(Because “The Reeds of Potomac” just doesn’t scan.)
Rudyard Kipling “The Reeds of Runnymede”
(MAGNA CHARTA, JUNE 15, 1215)
AT Runnymede, at Runnymede,
What say the reeds at Runnymede?
The lissom reeds that give and take,
That bend so far, but never break.
They keep the sleepy Thames awake
With tales of John at Runnymede.
At Runnymede, at Runnymede,
Oh hear the reeds at Runnymede:—
“You must n’t sell, delay, deny,
A freeman’s right or liberty,
It wakes the stubborn Englishry,
We saw ’em roused at Runnymede!
“When through our ranks the Barons came,
With little thought of praise or blame,
But resolute to play the game,
They lumbered up to Runnymede;
And there they launched in solid line,
The first attack on Right Divine—
The curt, uncompromising ‘Sign!’
That settled John at Runnymede. “
At Runnymede, at Runnymede,
Your rights were won at Runnymede!
No freeman shall be fined or bound,
Or dispossessed of freehold ground,
Except by lawful judgment found
And passed upon him by his peers!
Forget not, after all these years,
The Charter signed at Runnymede.”
And still when Mob or Monarch lays
Too rude a hand on English ways,
The whisper wakes, the shudder plays,
Across the reeds at Runnymede.
And Thames, that knows the moods of kings,
And crowds and priests and suchlike things,
Rolls deep and dreadful as he brings
Their warning down from Runnymede!
“IN CONGRESS, July 4, 1776.
The unanimous Declaration of the thirteen united States of America,
When in the Course of human events, it becomes necessary for one people to dissolve the political bands which have connected them with another, and to assume among the powers of the earth, the separate and equal station to which the Laws of Nature and of Nature’s God entitle them, a decent respect to the opinions of mankind requires that they should declare the causes which impel them to the separation.
We hold these truths to be self-evident, that all men are created equal, that they are endowed by their Creator with certain unalienable Rights, that among these are Life, Liberty and the pursuit of Happiness.–That to secure these rights, Governments are instituted among Men, deriving their just powers from the consent of the governed, –That whenever any Form of Government becomes destructive of these ends, it is the Right of the People to alter or to abolish it, and to institute new Government, laying its foundation on such principles and organizing its powers in such form, as to them shall seem most likely to effect their Safety and Happiness. Prudence, indeed, will dictate that Governments long established should not be changed for light and transient causes; and accordingly all experience hath shewn, that mankind are more disposed to suffer, while evils are sufferable, than to right themselves by abolishing the forms to which they are accustomed. But when a long train of abuses and usurpations, pursuing invariably the same Object evinces a design to reduce them under absolute Despotism, it is their right, it is their duty, to throw off such Government, and to provide new Guards for their future security.”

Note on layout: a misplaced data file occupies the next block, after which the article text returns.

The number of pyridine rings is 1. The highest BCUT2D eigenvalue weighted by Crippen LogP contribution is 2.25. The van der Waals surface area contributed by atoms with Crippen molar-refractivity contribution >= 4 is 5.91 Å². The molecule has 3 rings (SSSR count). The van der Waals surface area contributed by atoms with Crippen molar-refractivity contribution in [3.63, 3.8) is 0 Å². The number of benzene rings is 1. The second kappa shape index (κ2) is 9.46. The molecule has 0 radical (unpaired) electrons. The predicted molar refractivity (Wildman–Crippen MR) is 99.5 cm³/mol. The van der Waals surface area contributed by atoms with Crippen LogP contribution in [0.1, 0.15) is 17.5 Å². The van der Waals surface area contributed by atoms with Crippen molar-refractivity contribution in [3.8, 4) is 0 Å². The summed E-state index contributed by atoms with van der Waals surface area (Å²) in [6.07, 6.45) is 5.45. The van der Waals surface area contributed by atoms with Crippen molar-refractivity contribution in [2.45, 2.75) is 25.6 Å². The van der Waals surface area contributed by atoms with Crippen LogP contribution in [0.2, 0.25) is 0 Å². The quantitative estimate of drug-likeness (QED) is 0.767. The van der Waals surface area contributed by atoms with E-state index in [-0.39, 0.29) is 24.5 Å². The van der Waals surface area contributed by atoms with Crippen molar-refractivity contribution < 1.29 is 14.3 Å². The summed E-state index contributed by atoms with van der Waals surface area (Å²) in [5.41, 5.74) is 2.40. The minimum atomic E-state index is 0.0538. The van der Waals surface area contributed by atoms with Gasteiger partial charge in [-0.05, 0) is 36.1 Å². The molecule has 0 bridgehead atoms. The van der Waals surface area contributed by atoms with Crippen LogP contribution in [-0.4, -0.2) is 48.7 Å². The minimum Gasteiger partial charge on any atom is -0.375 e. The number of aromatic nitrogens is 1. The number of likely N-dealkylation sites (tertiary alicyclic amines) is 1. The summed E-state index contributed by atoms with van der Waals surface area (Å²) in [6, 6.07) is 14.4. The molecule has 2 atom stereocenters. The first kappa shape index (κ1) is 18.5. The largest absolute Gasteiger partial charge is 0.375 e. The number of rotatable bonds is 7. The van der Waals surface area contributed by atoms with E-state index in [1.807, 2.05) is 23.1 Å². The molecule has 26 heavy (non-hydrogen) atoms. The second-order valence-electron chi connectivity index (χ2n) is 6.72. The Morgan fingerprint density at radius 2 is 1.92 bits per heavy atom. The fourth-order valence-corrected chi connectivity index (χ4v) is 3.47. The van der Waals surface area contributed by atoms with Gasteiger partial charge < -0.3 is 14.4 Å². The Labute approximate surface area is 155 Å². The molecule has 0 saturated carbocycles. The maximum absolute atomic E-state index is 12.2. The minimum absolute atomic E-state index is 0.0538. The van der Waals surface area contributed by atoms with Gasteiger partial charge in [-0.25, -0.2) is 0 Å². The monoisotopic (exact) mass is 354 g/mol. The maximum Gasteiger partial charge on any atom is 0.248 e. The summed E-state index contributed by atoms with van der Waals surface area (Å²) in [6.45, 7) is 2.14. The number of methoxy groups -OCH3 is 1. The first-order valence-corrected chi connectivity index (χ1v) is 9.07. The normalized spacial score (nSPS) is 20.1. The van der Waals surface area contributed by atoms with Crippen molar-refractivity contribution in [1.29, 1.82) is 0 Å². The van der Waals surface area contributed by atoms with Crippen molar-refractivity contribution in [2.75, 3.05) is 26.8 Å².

From the Declaration of Arbroath, 1320: “Yet if he should give up what he has begun, and agree to make us or our kingdom subject to the King of England or the English, we should exert ourselves at once to drive him out as our enemy and a subverter of his own rights and ours, and make some other man who was well able to defend us our King; for, as long as but a hundred of us remain alive, never will we on any conditions be brought under English rule. It is in truth not for glory, nor riches, nor honours that we are fighting, but for freedom — for that alone, which no honest man gives up but with life itself.” http://www.constitution.org/scot/arbroath.htm
See also R. Kipling, “The Old Issue.” And have a wonderful, thought-full, free Independence Day.